Dataflow for Library

Document Sample

ECE 545—Digital System Design with VHDL
Lecture 8

Combinational Logic with Process Statements
VHDL Simulation: Signals vs. Variables
Midterm Review
10/21/08

1
Outline

• Behavioral VHDL Coding for Synthesis
• Coding for Combinational Logic using Process
Statements
• Majority Function
• Mux with don't cares
• Priority Encoder
• VHDL Timing: Signals vs. Variables

2
Resources

• Volnei A. Pedroni, Circuit Design with VHDL
• Chapter 6, Sequential Code
• Chapter 7, Signals and Variables

3
VHDL Design Styles (Architecture)

VHDL Design
Styles

BEHAVIORAL

DATAFLOW        STRUCTURAL                          NON-
SYNTHESIZABLE
SYNTHESIZABLE

“concurrent”    components and     “sequential” statements
statements      interconnects    • Sequential Logic • Test Benches
• Gates                             (registers,      • Modeling IP
• Simple Comb.                      counters)
Logic                             • State machines
(FSMs, ASMs)
• Complex Comb.
Logic

4
Coding for Combinational Logic

5
Behavioral Code for Combinational Logic

• Behavioral code (i.e. process statements) can be
used to build combinational logic
• Up to this point, all combinational logic has been built
using dataflow code (i.e. concurrent statements)
• Majority gate example

6
Majority Gate
3-input majority function   • Logical expression form
A      B      C       F           F=AB+BC+AC
0      0      0       0
0      0      1       0
0      1      0       0
0      1      1       1
1      0      0       0
1      0      1       1
1      1      0       1
1      1      1       1
7
Majority Gate—Dataflow
library IEEE;
use IEEE.STD_LOGIC_1164.all;

entity majority1 is
port(
a : in STD_LOGIC;
b : in STD_LOGIC;
c : in STD_LOGIC;
f : out STD_LOGIC
);
end majority1;

architecture dataflow of majority1 is
begin
f <= (a and b) or (a and c) or (b and c);
end dataflow;

8
Testbench
library ieee;
use ieee.std_logic_1164.all;

entity majority1_tb is
end majority1_tb;

architecture TB_ARCHITECTURE of majority1_tb is

component majority1
port(
a : in std_logic;
b : in std_logic;
c : in std_logic;
f : out std_logic );
end component;

signal a : std_logic := '0';
signal b : std_logic := '0';
signal c : std_logic := '0';
signal f : std_logic;
9
Testbench cont'd
begin

UUT : majority1 port map (a => a, b => b, c => c, f => f);

process
begin
for i in 0 to 1 loop
for j in 0 to 1 loop
for k in 0 to 1 loop
wait for 10 ns;
c <= not c;
end loop;
b <= not b;
end loop;
a <= not a;
end loop;
wait;
end process;

end TB_ARCHITECTURE;
10
Waveform

11
Testbench—Another Method
library ieee;
use ieee.std_logic_1164.all;
use ieee.std_logic_unsigned.all;

entity majority1_tb is
end majority1_tb;

architecture TB_ARCHITECTURE of majority1_tb is
component majority1
port(
a : in std_logic;
b : in std_logic;
c : in std_logic;
f : out std_logic );
end component;
signal a : std_logic;
signal b : std_logic;
signal c : std_logic;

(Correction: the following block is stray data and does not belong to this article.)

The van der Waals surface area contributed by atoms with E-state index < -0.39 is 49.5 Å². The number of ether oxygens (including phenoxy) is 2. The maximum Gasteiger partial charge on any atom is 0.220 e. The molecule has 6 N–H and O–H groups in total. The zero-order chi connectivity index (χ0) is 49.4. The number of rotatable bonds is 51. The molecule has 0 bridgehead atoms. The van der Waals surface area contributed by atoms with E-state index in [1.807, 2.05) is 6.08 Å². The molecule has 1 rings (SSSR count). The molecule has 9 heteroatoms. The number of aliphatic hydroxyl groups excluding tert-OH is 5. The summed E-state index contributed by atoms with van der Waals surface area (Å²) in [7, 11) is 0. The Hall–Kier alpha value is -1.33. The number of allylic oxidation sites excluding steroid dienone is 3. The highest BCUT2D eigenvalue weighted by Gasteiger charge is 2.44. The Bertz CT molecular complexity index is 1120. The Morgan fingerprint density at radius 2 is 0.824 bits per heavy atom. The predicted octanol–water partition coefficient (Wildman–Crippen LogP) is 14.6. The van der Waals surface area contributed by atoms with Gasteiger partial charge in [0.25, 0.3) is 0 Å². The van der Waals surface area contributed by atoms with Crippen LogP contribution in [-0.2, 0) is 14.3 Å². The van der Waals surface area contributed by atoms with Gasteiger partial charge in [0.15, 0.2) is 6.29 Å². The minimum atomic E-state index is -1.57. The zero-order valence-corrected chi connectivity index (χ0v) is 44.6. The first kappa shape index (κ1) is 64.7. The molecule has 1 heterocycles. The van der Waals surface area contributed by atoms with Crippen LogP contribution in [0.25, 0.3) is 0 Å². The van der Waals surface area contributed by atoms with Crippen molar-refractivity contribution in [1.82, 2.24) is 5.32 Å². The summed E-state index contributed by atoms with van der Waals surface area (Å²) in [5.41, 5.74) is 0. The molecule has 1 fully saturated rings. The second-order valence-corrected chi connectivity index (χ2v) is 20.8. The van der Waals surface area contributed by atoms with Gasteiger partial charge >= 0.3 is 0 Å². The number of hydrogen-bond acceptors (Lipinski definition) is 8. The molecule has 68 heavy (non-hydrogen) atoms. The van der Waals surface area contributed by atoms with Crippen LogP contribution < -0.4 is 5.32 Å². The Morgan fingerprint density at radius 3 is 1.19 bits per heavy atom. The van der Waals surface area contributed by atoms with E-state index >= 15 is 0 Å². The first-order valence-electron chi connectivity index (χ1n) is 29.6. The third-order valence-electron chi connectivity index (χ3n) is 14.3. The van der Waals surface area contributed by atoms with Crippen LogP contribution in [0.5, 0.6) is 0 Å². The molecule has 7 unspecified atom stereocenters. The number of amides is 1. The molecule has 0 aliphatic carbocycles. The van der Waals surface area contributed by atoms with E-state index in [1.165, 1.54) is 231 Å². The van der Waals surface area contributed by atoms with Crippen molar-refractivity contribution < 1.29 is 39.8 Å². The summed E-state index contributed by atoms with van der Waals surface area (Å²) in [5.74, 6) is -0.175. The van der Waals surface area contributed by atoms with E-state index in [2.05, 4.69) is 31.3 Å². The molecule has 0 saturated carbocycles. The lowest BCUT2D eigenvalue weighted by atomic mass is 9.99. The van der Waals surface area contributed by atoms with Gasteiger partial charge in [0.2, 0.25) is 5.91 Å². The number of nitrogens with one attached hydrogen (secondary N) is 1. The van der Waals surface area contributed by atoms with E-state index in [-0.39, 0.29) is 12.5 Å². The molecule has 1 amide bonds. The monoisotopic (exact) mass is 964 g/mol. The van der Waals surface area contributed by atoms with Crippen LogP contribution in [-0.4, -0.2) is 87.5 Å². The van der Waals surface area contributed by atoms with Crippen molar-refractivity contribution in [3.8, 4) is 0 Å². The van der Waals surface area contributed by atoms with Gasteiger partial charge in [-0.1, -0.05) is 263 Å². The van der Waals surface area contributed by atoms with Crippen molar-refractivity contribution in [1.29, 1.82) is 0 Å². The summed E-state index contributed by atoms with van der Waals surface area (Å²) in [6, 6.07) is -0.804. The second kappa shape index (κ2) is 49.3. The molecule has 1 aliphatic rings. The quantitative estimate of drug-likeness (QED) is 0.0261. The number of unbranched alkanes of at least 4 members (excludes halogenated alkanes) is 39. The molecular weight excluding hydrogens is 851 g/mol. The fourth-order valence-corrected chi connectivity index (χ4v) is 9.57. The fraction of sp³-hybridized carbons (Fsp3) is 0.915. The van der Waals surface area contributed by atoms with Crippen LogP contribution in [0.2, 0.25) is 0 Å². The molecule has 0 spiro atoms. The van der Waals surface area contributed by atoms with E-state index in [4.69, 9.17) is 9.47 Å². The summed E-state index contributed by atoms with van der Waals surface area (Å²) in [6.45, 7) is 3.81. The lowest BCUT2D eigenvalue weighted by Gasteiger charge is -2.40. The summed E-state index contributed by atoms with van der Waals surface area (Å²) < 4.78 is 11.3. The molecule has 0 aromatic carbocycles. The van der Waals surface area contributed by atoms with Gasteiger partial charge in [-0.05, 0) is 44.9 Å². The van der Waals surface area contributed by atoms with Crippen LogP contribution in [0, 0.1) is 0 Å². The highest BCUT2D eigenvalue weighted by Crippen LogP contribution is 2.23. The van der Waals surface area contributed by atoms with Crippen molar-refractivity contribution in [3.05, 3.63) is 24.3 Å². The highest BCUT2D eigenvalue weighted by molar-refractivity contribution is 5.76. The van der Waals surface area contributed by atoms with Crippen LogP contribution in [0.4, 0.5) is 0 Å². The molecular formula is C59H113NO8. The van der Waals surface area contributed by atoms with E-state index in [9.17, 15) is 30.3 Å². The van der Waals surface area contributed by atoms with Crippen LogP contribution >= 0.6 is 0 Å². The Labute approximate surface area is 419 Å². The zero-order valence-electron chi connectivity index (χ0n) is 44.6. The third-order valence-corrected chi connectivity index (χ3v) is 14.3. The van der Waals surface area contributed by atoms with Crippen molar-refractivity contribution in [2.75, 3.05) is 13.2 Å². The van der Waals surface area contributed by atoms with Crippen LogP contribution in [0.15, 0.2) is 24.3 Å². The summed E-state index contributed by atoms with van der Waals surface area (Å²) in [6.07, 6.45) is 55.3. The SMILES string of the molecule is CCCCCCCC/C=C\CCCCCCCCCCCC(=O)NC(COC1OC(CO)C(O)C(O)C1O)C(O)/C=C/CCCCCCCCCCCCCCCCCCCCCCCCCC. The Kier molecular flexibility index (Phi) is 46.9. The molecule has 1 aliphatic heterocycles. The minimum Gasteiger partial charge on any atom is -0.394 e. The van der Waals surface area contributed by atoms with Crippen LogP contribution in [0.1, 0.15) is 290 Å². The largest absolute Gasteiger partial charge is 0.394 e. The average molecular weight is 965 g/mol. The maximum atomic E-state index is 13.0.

signal f : std_logic;
signal inputvec : std_logic_vector(2 downto 0);
12
Testbench—Another Method cont'd
begin
UUT : majority1 port map (a => a, b => b, c => c, f => f);

a <= inputvec(2); -- assign ports
b <= inputvec(1);
c <= inputvec(0);
process
begin
inputvec <= "000"; -- initialize
for i in 0 to 7 loop
wait for 10 ns;
inputvec <= inputvec + 1;
end loop;
wait;
end process;

end TB_ARCHITECTURE;

13
Combinational Logic Using Process Statements

•       Combinational logic blocks can be designed using
behavioral code
•     When behavioral code mentioned, this means PROCESS
statements
•       Three important things to remember to prevent
mistakes modeling combinational logic using process
statements
1.    Make sure all inputs (all things on right-hand side of an
equation) are listed in process sensitivity list  MISTAKE # 1
2.    Make sure all signal outputs have a default assignment (or
else may get a latch). Outputs should always get assigned
some value for any input MISTAKE #2
3.    Remember that the statements in a process statement are
sequential, so orders matters!  MISTAKE #3

14
Examples illustrate mistakes

• The following examples will illustrate some common
mistakes
• All examples use signals only, not variables
• Show correct example followed by mistakes
• Majority function  mistake #1, mistake #2
• Mux with don't cares  mistake #2
• Priority Encoder  mistake #3

15
Majority Function with Process Statements

16
Majority Function with Process Statements (Correct)
library IEEE;
use IEEE.STD_LOGIC_1164.all;
entity majority1 is
port(
a : in STD_LOGIC;
b : in STD_LOGIC;
c : in STD_LOGIC;
f : out STD_LOGIC
);
end majority1;
architecture behavioral of majority1 is
begin
process (a,b,c)
begin
if (((a = '1') and (b = '1')) or   ((a = '1') and (c = '1')) or
((b = '1') and (c = '1')) ) then
f <= '1';
else
f <= '0';
end if;
end process;
17
end behavioral;
Mistake # 1—Forget input on sensitivity list
library IEEE;
use IEEE.STD_LOGIC_1164.all;
entity majority1 is
port(
a : in STD_LOGIC;
b : in STD_LOGIC;
c : in STD_LOGIC;
f : out STD_LOGIC
);
end majority1;
architecture behavioral of majority1 is
begin
process (a,b) -- forget c on sensitivity list
begin
if (((a = '1') and (b = '1')) or   ((a = '1') and (c = '1')) or
((b = '1') and (c = '1')) ) then
f <= '1';
else
f <= '0';
end if;
end process;
18
end behavioral;
Waveform – Error # 1

Pre-Synthesis Simulation

Error: should be '1'

•   Sometimes synthesis tool will find these
•   Synplicity gives WARNINGS (in blue) to let us know it may have done something we
did not intend it to do:
@W: CG296 … Incomplete sensitivity list - assuming completeness
@W: CG290 … Referenced variable c is not in sensitivity list